Monday, July 15, 2013

Go slow to go fast

As the new school year approaches, you might be starting to think about your new kiddos and your fresh new start. You're like me? Still staying up until midnight and sleeping until and the Today Show? Yoga at noon? Actually, if it weren't for this blog, I'm sure my brain would be no where near next year!

hilar....and pretty accurate : )

Either way, at some point you'll have to start to think about your classroom and setting up your Reading Workshop, so when you're ready, good info awaits!

If you're not familiar with Reading Workshop, here it is in Cliff's Notes:

10-15 minute mini-lesson
25-30 minute workshop
10-15 minute share time

The teacher will be meeting with the whole class during the mini-lesson and share time, but during the workshop time, kiddos are off working with their "tools" (books, notebooks, pens and pencils, the classroom library, perhaps a laptop or iPad for blogging or researching what to read next). While students work, the teacher will be conferring 1:1 with kiddos or holding guided reading groups.

Here's the thing though - if your kids aren't taught how to work effectively during workshop, the teacher will never be freed up to work with individuals or small groups.

It's crucial to the Reading Workshop that the teacher takes his or her time to set up the procedures and expectations of the workshop. This means spending a good five weeks simply teaching kids how to read independently, with a partner, what to do when they finish a book....etc.

You have to go slow during these five weeks so you can accelerate your individualized instruction over the rest of the school year that follows. Also, the kids need to see and feel how important reading is to their teacher, and they can't do this without having time dedicated to it. We put effort and time into what we value. How will kids learn the value of reading if they are never given time to do so?

In the past, I have followed Fountas and Pinnell's First 20 Days of Reading. (This can be found in their book Guiding Readers and Writers, Grades 3 - 6.) Four weeks of mini-lesson plans cover these topics and more:

  • Using the classroom library
  • Selecting a book
  • Abandoning books
  • What to do when you finish reading
  • How to think about and respond to the books you read
  • Genres

These lessons are definitely appropriate all the way up through seventh and eighth grade. I didn't do all the the first 20 days lessons, but most of them. I also didn't worry about getting to my content right away - this is the go slow to go fast part. If I am going to expect my students to read independently all year for me, inside and outside of my classroom, I have to thoroughly teach them how to do so. The content will come. You have to teach the independent reading slowly in the beginning.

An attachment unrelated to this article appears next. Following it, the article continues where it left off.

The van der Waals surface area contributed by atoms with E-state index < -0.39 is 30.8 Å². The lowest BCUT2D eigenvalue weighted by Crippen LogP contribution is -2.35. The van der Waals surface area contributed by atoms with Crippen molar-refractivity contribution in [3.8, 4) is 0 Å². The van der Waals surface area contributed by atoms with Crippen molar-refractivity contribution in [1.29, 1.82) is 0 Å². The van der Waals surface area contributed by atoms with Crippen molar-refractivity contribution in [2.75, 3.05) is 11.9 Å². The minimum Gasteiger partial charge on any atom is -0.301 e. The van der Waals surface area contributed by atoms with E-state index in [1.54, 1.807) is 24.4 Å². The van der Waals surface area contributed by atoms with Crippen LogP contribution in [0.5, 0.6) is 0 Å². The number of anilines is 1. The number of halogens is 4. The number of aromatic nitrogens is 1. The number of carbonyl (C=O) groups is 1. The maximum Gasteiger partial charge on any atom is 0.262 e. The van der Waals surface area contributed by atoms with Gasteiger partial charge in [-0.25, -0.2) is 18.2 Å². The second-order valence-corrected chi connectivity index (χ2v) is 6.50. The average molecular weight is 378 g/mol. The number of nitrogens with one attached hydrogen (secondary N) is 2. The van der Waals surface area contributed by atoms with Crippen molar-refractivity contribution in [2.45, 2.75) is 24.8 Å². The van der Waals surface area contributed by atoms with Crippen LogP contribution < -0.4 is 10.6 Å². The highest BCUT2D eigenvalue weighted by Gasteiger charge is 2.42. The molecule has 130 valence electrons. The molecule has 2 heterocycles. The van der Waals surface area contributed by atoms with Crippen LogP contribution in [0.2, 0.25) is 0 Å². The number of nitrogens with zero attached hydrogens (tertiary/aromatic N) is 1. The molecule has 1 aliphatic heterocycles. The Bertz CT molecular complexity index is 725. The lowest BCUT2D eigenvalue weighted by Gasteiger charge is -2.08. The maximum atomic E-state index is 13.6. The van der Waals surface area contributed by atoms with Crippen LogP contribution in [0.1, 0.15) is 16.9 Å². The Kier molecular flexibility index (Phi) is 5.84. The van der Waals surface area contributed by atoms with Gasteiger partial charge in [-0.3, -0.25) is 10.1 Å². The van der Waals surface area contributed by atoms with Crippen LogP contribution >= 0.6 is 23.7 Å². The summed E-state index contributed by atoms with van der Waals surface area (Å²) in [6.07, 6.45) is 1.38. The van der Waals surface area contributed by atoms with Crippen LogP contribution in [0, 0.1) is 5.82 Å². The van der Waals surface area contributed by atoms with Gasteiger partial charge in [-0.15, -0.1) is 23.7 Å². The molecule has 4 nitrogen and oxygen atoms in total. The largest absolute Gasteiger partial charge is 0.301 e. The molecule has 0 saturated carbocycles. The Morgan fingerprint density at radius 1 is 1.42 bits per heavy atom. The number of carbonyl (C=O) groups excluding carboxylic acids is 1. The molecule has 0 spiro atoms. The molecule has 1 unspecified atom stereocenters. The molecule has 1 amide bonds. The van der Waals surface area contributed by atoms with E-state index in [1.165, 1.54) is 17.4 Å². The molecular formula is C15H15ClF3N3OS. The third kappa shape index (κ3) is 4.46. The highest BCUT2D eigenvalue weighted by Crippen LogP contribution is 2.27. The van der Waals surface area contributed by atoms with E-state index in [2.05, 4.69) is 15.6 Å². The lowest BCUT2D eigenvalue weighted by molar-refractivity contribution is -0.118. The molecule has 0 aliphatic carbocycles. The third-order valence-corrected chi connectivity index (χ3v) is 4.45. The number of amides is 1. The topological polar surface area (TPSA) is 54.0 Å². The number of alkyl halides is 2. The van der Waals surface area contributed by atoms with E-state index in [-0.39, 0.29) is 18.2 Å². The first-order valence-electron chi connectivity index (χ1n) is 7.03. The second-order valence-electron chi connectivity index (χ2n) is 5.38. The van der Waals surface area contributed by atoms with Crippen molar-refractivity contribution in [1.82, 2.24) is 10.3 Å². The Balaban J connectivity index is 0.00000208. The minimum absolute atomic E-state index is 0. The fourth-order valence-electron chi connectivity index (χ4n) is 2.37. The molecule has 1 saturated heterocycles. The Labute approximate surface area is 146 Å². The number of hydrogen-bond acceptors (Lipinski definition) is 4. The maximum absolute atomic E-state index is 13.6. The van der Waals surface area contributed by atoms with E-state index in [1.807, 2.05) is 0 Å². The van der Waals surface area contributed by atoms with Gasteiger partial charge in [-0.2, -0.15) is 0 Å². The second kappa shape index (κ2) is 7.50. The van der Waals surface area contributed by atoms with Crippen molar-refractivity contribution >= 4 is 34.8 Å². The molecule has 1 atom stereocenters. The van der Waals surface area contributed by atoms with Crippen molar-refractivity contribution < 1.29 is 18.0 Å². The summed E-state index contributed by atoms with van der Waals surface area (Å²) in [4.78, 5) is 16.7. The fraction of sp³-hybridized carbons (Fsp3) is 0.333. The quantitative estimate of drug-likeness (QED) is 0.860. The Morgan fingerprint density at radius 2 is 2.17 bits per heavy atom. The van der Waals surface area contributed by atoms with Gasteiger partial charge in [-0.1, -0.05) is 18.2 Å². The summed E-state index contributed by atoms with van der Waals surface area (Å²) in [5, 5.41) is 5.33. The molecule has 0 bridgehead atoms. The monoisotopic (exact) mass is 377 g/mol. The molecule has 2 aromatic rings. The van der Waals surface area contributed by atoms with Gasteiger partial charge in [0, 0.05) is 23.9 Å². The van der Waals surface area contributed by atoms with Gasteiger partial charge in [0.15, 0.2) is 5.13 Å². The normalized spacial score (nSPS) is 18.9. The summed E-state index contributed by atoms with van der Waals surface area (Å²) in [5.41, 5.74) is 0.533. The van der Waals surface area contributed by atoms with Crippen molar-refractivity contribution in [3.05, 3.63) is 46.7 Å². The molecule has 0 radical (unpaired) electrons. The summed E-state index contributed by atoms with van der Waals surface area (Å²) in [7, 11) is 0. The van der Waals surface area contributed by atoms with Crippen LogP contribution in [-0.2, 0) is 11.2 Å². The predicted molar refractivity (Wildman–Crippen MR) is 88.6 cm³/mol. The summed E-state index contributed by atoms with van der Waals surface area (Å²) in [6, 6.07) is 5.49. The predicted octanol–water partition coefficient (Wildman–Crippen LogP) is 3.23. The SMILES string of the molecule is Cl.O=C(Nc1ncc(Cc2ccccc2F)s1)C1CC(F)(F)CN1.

This summer I read The Daily Five (Boushey & Moser). This book is an even more in depth look at teaching students how to work independently in the Reading Workshop. While this book is a great read for any reading teacher, it is particularly great for younger students, as it covers the topics listed above, in addition to:

  • Different ways to read a book
  • Where to sit
  • Building stamina

Here's the good news: when you slow down and teach your kids how to read and be in charge of their independent reading, it carries them through the year. Kids need to read voluminous amounts of text in all different genres - and they can't do that if they do not know how to pick Just Right books and what to do when they finish or get stuck.

Then, after they have been thoroughly taught how to do independent work in your classroom, you will be free to "go fast," hitting the ground running with all the content you need to cover.

The good news is, once your class knows the expectations of the workshop portion of Reader's Workshop each day, and once they get into the routines and have a year's worth of practice, you will get data like this:

While standardized test scores are important and a fact of life, this is the data that always keeps me coming back to my practice and working on improving it in all the ways I can. Kids telling me they love reading and have favorite books and authors, and having them be sooo picky about their books because they now know exactly what they like - I think that's the mark of great instruction. Creating life long readers - that drives my passion and love of literacy instruction.

So, take your time in the first month of school. Even if you feel like you've got to get to your standards - trust me on this one - it will come in good time.

Is there anything unique you do in the beginning of the school year to teach your kiddos about independent reading? Be sure to share your ideas here!

Happy Monday!


Post a Comment

Related Posts Plugin for WordPress, Blogger...